Google Now has been around for a while on Android, and many have weighed it up against its biggest rival Siri, developed by Apple. Both companies have similar visions of how a personal mobile butler will help you, but Google has the services to help them win the race.

Impressively, in the short time, Google Now has been around it has attracted a lot of attention from users, even though it is still a service that could use more refining and work to make it really personal.

What is Google Now?


Google Now is a personal mobile butler, designed around Google’s many different services. The idea is to give the user “right information at just the right time” and to make your mobile and your life more connected.

This essentially bundles all the information a user may have on their phone, from services like Calendar, Groups, Talk, Gmail, Drive to user messages and other places where one might keep dates or receipts.

It then displays and helps the user with the information available, for example, if the user has a receipt for a plane ticket it will notify when the day comes and indoor maps may give directions to the right gate, depending on the airport.

Google Now works with the user to offer a lot of simplistic changes, which may make a difference. One feature Google Now works on is routes, and as it starts understanding the route a user takes to work or to school it will offer alternative ways to travel and different routes away from traffic jams.

With NFC and syncing with accounts, Google Now’s possibilities are growing. The user is able to use maps to get to the airport, then find the gate, then get past the boarding gate with their smartphone. This currently only works with a few airlines.

It would be nice to see Google start working with other companies on Now, Facebook, Twitter and other calendar and note taking apps could come in useful.

Google Glass integration


Google Glass and Google Now present some really intriguing ways to personalize your life. With Glass developed to remove the barrier mobile phones have with the user, it could be the most effective tool for remembering appointments and keeping on track.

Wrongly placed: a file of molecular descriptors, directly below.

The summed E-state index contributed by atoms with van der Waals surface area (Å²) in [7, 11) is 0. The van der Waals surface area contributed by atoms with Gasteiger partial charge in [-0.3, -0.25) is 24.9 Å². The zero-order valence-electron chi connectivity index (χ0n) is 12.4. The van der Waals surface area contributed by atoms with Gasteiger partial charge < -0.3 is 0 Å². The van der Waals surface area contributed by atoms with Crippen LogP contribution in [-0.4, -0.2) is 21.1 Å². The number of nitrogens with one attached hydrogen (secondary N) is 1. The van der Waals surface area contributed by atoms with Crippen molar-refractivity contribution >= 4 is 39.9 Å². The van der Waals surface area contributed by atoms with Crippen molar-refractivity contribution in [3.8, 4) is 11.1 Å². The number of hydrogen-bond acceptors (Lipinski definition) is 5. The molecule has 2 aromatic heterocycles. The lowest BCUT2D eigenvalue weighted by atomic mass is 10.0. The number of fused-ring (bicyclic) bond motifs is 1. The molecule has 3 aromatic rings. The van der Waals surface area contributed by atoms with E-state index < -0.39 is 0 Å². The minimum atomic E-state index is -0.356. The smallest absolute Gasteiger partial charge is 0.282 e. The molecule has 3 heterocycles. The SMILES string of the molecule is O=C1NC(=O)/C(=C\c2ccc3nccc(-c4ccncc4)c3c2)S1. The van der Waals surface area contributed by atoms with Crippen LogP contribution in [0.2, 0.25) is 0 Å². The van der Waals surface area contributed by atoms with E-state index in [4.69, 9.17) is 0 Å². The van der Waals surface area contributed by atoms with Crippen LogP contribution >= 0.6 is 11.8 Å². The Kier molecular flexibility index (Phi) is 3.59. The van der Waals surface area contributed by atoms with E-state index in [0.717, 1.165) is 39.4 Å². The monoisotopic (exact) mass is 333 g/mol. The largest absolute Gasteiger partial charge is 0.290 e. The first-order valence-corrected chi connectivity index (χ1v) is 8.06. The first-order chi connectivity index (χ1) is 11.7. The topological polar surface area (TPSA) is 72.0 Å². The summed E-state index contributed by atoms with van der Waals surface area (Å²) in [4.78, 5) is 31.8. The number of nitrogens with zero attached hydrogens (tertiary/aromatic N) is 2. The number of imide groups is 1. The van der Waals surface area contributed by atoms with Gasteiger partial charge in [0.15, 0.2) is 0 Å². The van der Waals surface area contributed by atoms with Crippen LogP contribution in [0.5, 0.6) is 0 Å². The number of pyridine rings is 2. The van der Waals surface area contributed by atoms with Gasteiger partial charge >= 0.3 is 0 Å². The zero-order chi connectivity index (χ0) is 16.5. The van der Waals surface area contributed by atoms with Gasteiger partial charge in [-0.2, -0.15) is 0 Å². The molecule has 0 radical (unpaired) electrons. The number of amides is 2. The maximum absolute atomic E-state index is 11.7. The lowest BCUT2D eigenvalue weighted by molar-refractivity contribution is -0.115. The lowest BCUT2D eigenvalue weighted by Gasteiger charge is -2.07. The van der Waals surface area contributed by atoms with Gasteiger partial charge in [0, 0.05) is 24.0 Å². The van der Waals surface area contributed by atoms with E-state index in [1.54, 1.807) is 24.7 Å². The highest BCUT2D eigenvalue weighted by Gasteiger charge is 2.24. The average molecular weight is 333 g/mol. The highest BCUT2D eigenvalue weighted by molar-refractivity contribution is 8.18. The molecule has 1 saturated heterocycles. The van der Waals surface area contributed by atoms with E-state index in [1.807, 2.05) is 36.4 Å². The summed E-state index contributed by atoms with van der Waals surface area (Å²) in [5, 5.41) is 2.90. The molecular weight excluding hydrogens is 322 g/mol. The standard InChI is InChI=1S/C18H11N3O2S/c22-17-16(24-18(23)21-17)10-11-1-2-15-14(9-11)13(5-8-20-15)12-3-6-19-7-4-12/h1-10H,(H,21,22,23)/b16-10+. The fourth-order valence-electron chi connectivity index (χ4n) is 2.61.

In a recent video uploaded by Google, it shows Glass users with Google Maps, getting directions without having to look away to a mobile phone. There is also a clip of someone skiing, and Google Glass gives the user directions around the track.

The video also showed how the cards system will be implemented into the Glass user interface the same way it is with Google Now. Instead of having a home screen, the user will have cards displaying weather, time and other information. It will display cards from friends when they get a message, call or email.

Check out our in-depth look at Google Glass for more information.

Integrating Google services


Google has built up a collection of services and many are the top in their market, including search, email, browser, mobile OS, maps and video sharing.

This large and contrasting collection of services all come together with Google Now, and this is only the beginning for integration. As Google Now gets clever and services become tagged with one another, we will see how far the personalization goes.

However, Google has a tendency to scrap a lot of projects that are not doing very well financially, this includes the loved RSS reader Google Reader. This could be disastrous for people depend on Google Now and use it for meetings, reminders and general information, to then see it scrapped.

The future of personalisation

In 1995, the eb was developed, a system of hypertext documents that was free to use, provided you had an internet connection. This idea exploded and many hackers, coders, and developers started making websites. This was ‘web 1.0’, if you will.

Then came Facebook, Twitter, Blogger, YouTube and all the social connections, this was adequately named ‘web 2.0’ because it made static websites become almost irrelevant as an interaction between websites and users became more integrated and real.

Now we have a big move to mobile, with over one billion people owning a smartphone. Developers now code for mobiles and many companies perk the phrase “mobile first”. This isn’t ‘web 3.0’, even if the web is a core backbone of the mobile revolution.

As we start to understand applications, users and computing more, artificial intelligence and personalization go deeper. We have already seen this with Facebook, and how addictive real friends on a system can be, instead of fake avatars.

The future holds millions of different possibilities, and Google sees personalisation between Google and the user as an intriguing and excellent approach. You can see this with their moonshot products, the self-driving car, Google Glass and WiFi chips to tell the person when they are sick.

It all seems to push away responsibility, to make the user sit back and allow the computers to take control. Google Now is just the start of Google’s move to make your life with the company more personal. Find out everything Google Now does at their website.